We know that when these bodies of ours are taken down like "tents" and folded away, they will be replaced by resurrection bodies in heaven-- God-made, not handmade-- and we'll never have to relocate our tents again. Sometimes we can hardly wait to move-- and so we cry out in frustration. Compared to what's coming, living conditions around here seem like a stopover in an unfurnished shack, and we're tired of it! The Spirit of God whets our appetite by giving us a taste of what's ahead. He puts a little of heaven in our hearts so that we'll never settle for less. 2 Cor 5:1-5, The MessageSo we have more tent-imagery, this time as a reference to our mortal bodies. You'll recall in my last post, I likened the "makeshift arrangement" to the Tabernacle, which was taken down eventually and replaced by the Temple. Symbolically, of course this represents a shift from Old Covenant to New, or pre-Jesus history to Jesus-history. In other words, the temporary "vessel" for God's meetings with people was a system, centered around a building known as the Temple. Now, we've got one more application of the metaphor thrown into the mix. Our current bodies are a "makeshift arrangement" as well (as if anyone who's feeling their age needed to be told that). They will be "taken down like tents and folded away" no longer used. We will, like the generation that entered the Promised Land, fold up the Tabernacle and never revisit it again, except maybe in memories. It's purpose fulfilled, the time for its usage passed.
I wonder what happened to that thing, anyway?
Were there fond recollections of the old Tent? Did the priests ever go into the warehouse and trace a finger along its disassembled parts or brush the dust off the furniture? Or was it simply all destroyed, in a ceremonially respectful way? I ask because this is what our tendency seems to be with our covenant- to step away from the New (oh, just for a minute!) because the Old is more familiar, and is capable of sustaining an illusion of self-confidence. We lived in that tent for so long. Likewise, what will our days before the throne be spent doing- wistfully remembering what a glorious old tent we once lived in?
In the last case, I doubt it. While the culture of youth-worship that offers some temporary satisfaction for the young(and an unfortunately, self-hatred for the old), would like to convince us that our current physical state is endless, it remains an "unfurnished shack" no matter how healthy and strong we appear(ask a Haitian in light of this year's earthquake). Yet the "Spirit of God whets our appetite by giving us a taste of what's ahead." What's that taste, I wonder? Physical healing? In Jesus' ministry, it appears that was one of the "tastes." While some of us might enjoy the blessing of being physically healed, what about those of us whose physical existence doesn't seem to include much physical regeneration?
Of course the primary taste we have is the Resurrection- Jesus' permanent "putting away" of death and sickness in his own body. To be "firstborn from the dead" is quite an office. And to his disciples, I would suggest that this is the thing that tore down and replaced the "temple" in their minds of how God was working, what a "Messiah" was, and what kind of future God had planned for a human community that, by all the evidence, looked like such a dreadful mess. A little further down the page in 2 Corinthians it says "He included everyone in his death so that everyone could also be included in his life, a resurrection life, a far better life than people ever lived on their own." This is the amazing generosity of God- to maintain and promote his own glory and perfection while simultaneously welcoming the worship and relationship of rather inglorious and imperfect people.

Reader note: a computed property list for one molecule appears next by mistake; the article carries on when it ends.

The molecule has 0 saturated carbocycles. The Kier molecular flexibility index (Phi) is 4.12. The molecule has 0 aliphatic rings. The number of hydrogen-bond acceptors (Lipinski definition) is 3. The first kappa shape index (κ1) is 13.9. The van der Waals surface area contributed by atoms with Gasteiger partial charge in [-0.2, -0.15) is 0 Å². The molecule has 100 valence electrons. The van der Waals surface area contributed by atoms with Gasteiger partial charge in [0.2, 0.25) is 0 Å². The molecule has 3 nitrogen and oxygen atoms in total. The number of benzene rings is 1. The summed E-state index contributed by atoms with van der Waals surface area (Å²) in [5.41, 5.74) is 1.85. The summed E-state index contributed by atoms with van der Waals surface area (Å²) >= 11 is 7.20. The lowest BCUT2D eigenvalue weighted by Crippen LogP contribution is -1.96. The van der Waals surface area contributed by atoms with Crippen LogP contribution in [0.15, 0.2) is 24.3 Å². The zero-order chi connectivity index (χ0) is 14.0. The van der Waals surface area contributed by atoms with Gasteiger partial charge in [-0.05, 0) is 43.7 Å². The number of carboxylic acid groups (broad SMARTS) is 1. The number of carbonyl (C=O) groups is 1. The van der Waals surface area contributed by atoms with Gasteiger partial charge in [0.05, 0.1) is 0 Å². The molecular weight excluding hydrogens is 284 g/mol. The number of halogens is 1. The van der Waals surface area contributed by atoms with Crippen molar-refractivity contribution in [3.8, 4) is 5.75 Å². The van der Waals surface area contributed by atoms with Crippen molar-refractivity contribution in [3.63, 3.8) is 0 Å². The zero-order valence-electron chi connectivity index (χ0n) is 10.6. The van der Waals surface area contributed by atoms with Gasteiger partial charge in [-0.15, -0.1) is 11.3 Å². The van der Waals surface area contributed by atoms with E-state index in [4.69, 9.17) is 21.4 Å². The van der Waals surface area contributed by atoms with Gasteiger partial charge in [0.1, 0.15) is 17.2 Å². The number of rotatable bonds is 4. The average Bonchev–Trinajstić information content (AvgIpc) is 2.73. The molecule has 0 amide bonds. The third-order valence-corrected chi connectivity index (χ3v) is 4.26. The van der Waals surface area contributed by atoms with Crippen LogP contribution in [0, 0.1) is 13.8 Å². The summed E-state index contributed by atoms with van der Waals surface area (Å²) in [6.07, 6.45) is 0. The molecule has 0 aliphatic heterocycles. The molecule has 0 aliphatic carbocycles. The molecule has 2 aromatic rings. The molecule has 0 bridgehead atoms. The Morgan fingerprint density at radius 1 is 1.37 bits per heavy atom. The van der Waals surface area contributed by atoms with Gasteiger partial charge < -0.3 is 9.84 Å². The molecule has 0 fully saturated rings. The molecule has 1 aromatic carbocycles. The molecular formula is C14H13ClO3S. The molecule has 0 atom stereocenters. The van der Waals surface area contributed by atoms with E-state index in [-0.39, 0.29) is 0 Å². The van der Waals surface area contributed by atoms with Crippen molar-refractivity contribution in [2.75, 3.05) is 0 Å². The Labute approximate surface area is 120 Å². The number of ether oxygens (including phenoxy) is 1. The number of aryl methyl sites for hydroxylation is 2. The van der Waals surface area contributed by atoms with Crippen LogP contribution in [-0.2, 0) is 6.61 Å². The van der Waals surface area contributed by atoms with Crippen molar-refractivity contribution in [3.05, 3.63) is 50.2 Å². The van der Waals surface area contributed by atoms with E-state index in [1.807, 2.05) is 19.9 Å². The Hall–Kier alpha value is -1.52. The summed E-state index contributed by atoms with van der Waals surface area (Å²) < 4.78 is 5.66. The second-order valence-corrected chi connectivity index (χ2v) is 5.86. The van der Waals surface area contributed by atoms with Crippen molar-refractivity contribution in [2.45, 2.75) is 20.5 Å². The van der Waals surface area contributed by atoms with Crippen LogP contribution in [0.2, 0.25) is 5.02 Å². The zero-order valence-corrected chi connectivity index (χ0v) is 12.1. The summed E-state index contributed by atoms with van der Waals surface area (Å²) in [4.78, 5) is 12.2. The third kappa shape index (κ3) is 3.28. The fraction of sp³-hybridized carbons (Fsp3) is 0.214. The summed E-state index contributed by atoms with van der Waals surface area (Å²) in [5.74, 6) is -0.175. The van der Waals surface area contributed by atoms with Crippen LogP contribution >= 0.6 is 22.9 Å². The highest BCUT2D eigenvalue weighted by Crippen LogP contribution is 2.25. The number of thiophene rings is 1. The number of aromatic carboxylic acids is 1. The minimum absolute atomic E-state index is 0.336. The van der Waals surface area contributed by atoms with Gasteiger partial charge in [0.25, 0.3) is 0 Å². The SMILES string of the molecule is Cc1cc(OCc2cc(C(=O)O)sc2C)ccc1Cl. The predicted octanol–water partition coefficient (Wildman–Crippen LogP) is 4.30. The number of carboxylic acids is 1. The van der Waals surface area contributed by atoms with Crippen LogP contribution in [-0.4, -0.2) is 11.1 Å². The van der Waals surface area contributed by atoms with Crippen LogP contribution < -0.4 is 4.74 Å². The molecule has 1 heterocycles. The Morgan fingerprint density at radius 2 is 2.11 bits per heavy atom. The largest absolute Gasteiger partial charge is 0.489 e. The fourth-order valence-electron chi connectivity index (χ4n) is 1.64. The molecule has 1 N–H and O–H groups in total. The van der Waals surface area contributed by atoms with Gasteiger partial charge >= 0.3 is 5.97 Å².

One more "taste." It's clear that the Resurrection of Christ has redrawn the plans in the disciples' minds. God's image is becoming clearer and clearer. But of course, their image of God isn't the only thing that changes. The way they work, play, create, eat, converse, and cultivate are all now "made in the image" of the Resurrected Savior also. The new community is differentiated from the old community in this- there is a pervasive sense of relief, a lifted burden, that decay and death are not here to condition them to despair, but, like Solomon in Ecclesiastes couldn't do, to draw their attention off of themselves and onto a future that looks not unlike the Jesus who they saw in the days after the crucifixion.
There follows, to put it lightly, an enormous re-thinking of priorities. A new way of "investing." They look at one another and know that, one day, they too will look like he did. Daily life lived as if a resurrection were coming tends to look very different from the surrounding culture. They are now part of an eternal community surrounded by non-eternal tools. Everything they have to work with now- their hands, they're plows, their harps, their pens -- all are merely tools for expressing how important-- how vastly important!-- they are to one another. This must be what the Master meant by the Kingdom of God- life lived under the sway of the Resurrection. The Temple is rendered unnecessary because all is worship; anything done in the glorious Light of the Risen One is now the sacrifice that was once known only in the slaughter of bulls and goats. To the chagrin of the religious and those infatuated with their current state of wealth and power, microcosms of the future resurrection begin springing forth in the new community like weeds- people forgiving and reconciling with one another, people de-prioritizing wealth and progress, and even dying for this Name they refuse to stop speaking. It's a taste of what's to come, and a threat to what's already established. Religion dies, crucified, and a Kingdom commences where even the least and lowliest are enabled to do God's will- to love one another.